ENGS 89/90 Reports

Degree Program


Year of Graduation

2020 and 2019

Project Advisor

Ryan J. Halter


Ryan J. Halter

Document Type


Publication Date

Winter 3-1-2019


UXOs can range from small bomblets to artillery shells that have failed to explode and are found all over the world. Within the US alone, twenty new sites are found yearly. UXOs pose a significant threat to civilian lives and prevent development of land where they are found.

Our sponsor, White River Technologies (WRT), has developed a device of 7 transmitter coils that integrates geophysical mapping technology for UXO detection. This method of detection uses transmitter coils that produce magnetic pulses and receiver coils. The current iteration of the system is heavy, bulky, difficult to transport, and takes weeks to manufacture, making it inconvenient for users and inefficient to produce. To approach this problem, the group designed a device that is lighter, more aesthetic, easier to transport, and can be disassembled. The system is designed to function in conjunction with WRT’s mapping and analysis procedures.

To fulfill the requirements established for weight reduction in the new design, we conducted a materials analysis and determined fiberglass was the superior material for construction as it is strong, UV resistant, and inexpensive. The cross-sectional area for the transmitter coils was reduced by 21% while still permitting the same number of turns in the coil for the electromagnetic system. WRT’s device is also difficult to transport because of its large shipping volume. In our design it is possible to disassemble the entire device into 7 individual transmitter coils. This allows the user to carry individual coils and therefore less weight at a time - the coils can also fit into smaller spaces during shipping. While assembly time is an added responsibility for the user, we have minimized it by making assembly quick and intuitive. Angle brackets provide guides for placement and orientation of each coil. It is also possible for the user to keep the device as a fixed entity if they choose since the device has the option to remain bolted together.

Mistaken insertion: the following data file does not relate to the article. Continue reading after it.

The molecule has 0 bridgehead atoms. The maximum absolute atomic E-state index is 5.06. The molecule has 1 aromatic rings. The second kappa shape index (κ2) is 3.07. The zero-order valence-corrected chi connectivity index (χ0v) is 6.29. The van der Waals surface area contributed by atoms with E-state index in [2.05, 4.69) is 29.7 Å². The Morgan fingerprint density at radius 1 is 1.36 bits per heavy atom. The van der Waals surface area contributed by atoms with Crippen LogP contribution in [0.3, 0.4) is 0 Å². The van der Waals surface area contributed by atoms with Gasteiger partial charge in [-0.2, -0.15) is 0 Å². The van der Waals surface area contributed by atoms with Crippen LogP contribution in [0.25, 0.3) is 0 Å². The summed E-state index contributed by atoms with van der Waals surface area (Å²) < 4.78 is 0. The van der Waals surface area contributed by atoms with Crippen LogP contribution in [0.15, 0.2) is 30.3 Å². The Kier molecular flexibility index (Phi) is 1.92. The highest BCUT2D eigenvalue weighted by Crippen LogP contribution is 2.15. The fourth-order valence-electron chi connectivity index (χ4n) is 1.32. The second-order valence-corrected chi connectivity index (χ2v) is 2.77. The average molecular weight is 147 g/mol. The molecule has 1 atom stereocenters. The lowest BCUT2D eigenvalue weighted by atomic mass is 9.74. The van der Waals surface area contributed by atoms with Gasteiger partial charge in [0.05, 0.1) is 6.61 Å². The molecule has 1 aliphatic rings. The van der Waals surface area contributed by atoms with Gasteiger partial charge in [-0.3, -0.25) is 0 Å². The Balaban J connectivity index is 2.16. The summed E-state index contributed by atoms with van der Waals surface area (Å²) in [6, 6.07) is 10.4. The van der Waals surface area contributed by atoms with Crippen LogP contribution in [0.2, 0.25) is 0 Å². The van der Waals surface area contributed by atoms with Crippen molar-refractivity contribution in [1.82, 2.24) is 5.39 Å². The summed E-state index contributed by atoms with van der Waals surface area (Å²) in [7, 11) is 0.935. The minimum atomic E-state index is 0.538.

WRT currently take weeks to manufacture a single UXO detection system. A large portion of that time is spent winding the six receiver cubes that detect the induced magnetic field from underground explosives. Each cube consists of 660 turn of 26AWG wire that are manually wound by employees at WRT. Each cube takes approximately 6 hours to wind if done correctly. It is inefficient, costly and requires an excessive amount of labor. Instead of developing a coil winder for this specific need, the group has located a coil winding company in New Hampshire that this procedure can be outsourced to. This will allow WRT to spend less time manufacturing.

Our group is providing WRT with a working prototype to scale, a CAD model, design material analysis, design drawings of all device parts, process documentation, cost and time estimates for device construction, prototype performance test data, and an outsourcing solution to reduce coil labor hours. A build book will be provided to WRT for instructions on assembly. We have worked to conduct testing and ensure that the new design functions and meets the requirements specified. Our faculty advisor, Professor Shubitidze, has done extensive research in UXO sensing and has helped us understand the EM detection system in conjunction with our design.

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